Is the Catholic Church part of Christianity or is it a separate religion?There are a few large branches that fall under the technical heading of Christianity as a world religion: Catholicism, Orthodoxy, and Protestantism. So in the technical sense of religious categorization, Roman Catholicism is classified as Christian. While the Roman Catholic Church traces its start back to the times of Jesus and the apostles, and believes itself to be the only "true" church, not all of its doctrines are actually biblically sound. Following Jesus Christ, or being a Christian in the true sense of the term, is not about joining a religious organization. Rather, it is about being "born again" and entering into a relationship with God in which we are justified by His grace and transformed through His Holy Spirit.
What are the essential doctrines of biblical Christianity? First, it is essential to believe that there is only one God (Deuteronomy 6:4–5; Mark 12:29–30) and that He is a Trinity (Matthew 28:19; 1 Corinthians 12:4–6; 2 Corinthians 13:14). Jesus, as God incarnate, was fully God and fully man (John 1:1, 14; Colossians 2:9; 1 John 4:1–4). He was born of the virgin Mary (Matthew 1:25). He was crucified, died, was buried, and physically resurrected three days later (John 2:19–21; 1 Corinthians 15:1–4, 14). Finally, it is crucial to acknowledge that salvation is only received by grace through faith (Romans 5:1; Ephesians 2:8–9).
When Jesus was speaking with Nicodemus, He told him that a person must be "born again" (John 3:3). Upon salvation, a person's spirit is reborn and they are filled with the Holy Spirit who helps them to walk out their salvation (John 14:26; Acts 2:38; 2 Corinthians 5:17). Being born again is an experience that happens by faith and with a repentant heart; there is nothing anyone could do that would earn them salvation: "For by grace you have been saved through faith. And this is not your own doing; it is the gift of God, not a result of works, so that no one may boast" (Ephesians 2:8–9).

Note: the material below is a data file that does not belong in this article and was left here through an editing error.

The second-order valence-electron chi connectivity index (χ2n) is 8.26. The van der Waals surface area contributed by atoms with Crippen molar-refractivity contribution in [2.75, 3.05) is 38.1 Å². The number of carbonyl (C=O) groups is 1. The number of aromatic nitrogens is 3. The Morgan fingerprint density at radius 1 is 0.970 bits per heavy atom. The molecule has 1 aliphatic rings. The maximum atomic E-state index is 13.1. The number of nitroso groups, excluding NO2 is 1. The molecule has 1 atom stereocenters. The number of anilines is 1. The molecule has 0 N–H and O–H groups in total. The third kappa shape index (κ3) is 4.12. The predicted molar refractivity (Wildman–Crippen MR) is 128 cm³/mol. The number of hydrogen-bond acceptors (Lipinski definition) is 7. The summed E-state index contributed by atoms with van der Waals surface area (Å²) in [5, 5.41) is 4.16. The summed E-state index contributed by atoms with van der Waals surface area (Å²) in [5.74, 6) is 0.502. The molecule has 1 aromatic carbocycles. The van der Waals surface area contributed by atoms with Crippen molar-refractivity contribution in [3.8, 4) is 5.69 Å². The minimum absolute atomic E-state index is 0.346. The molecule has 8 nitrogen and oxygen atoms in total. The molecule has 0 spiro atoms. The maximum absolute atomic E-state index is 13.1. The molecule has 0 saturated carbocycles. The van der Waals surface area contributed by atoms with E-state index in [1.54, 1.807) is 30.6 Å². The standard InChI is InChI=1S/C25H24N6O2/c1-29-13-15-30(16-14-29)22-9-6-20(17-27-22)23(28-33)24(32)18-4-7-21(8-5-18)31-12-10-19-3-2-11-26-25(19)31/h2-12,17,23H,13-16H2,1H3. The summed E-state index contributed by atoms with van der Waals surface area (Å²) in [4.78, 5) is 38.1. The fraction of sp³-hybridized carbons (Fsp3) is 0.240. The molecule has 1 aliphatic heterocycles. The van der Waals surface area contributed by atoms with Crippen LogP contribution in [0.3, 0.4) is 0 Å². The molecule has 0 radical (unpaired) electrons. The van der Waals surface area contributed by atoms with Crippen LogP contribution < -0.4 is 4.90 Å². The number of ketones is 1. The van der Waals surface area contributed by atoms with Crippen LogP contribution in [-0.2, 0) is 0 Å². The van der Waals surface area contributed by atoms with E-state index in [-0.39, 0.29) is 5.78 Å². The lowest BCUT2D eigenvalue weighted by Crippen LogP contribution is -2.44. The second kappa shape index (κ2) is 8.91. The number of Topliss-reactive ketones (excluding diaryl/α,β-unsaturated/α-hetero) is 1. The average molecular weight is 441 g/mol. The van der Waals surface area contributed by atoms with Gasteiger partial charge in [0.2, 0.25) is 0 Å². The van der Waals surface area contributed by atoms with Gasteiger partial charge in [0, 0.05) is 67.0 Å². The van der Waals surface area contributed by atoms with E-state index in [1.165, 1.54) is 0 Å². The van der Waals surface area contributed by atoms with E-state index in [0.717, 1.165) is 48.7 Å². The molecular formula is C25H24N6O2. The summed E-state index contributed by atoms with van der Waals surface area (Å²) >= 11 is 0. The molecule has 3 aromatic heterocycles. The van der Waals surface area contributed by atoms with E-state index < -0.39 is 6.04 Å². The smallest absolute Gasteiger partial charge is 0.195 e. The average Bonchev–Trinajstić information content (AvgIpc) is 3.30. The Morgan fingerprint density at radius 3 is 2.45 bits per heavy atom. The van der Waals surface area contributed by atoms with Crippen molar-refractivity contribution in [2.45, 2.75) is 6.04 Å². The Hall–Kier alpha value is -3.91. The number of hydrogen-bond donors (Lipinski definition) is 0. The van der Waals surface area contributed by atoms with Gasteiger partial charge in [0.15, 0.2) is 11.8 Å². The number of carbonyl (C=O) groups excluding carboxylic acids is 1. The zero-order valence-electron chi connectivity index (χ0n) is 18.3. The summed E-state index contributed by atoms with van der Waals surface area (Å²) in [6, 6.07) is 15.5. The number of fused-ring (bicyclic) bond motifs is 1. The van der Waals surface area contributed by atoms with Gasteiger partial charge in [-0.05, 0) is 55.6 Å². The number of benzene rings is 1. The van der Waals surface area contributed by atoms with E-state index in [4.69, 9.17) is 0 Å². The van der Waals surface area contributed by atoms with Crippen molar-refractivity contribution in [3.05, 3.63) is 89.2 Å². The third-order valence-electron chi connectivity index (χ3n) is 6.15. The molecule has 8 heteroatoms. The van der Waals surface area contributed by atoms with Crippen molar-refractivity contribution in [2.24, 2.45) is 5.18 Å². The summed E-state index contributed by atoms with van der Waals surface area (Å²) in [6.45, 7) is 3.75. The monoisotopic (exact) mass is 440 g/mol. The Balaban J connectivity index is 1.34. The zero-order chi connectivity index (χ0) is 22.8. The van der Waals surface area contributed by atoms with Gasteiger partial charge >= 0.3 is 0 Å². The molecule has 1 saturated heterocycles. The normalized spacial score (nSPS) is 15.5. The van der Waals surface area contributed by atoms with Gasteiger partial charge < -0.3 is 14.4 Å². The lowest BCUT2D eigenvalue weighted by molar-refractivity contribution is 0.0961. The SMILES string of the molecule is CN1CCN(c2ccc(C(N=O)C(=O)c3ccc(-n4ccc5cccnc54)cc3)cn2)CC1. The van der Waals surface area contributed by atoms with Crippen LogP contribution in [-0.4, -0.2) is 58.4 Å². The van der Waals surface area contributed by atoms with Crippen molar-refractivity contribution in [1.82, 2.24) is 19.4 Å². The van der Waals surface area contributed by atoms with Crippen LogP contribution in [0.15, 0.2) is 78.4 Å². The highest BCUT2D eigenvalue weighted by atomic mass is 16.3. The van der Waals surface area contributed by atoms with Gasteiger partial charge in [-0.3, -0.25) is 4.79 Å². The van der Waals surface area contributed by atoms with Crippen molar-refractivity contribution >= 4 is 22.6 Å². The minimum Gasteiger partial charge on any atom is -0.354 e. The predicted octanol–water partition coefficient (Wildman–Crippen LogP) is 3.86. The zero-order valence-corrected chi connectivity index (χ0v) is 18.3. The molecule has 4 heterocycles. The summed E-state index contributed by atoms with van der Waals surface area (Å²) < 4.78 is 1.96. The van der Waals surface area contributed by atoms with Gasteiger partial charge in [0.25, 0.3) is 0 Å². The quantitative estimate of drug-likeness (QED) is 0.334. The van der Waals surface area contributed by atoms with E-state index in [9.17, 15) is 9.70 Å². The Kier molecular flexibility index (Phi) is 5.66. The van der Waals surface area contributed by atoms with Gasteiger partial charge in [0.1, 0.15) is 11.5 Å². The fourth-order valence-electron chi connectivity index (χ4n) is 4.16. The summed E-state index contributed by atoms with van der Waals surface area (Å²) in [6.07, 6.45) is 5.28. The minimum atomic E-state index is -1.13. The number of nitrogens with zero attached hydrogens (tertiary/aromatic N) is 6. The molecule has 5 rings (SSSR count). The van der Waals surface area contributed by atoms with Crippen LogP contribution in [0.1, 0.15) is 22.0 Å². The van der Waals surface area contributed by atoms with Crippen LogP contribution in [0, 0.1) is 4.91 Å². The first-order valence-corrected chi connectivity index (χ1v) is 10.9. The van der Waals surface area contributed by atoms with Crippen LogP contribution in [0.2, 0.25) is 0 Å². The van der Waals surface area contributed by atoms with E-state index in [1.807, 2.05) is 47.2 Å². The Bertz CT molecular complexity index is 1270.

In the Catechism of the Catholic Church, it teaches, "…so that all men may attain salvation through faith, Baptism and the observance of the Commandments" (CCC, par 2068). This is a works-based approach to salvation and is unbiblical. There is a works component to Christianity, but it is not for the purpose of our becoming saved. Before being saved, we were all enslaved to sin (John 8:34; Romans 6:16). The Bible clearly teaches that we are saved by grace through faith alone (Galatians 2:16; Titus 3:5–7). When we have been born again, our new nature leads to righteous living as an overflow of the salvation that has already taken place (1 John 3:7–10; Ephesians 2:10). Prior to salvation, we do not have the power we need to be able to live righteously before God. Baptism and obedience to God are not means of salvation or ways in which we receive grace; rather they are things we do in response to God's grace and His saving work in our lives.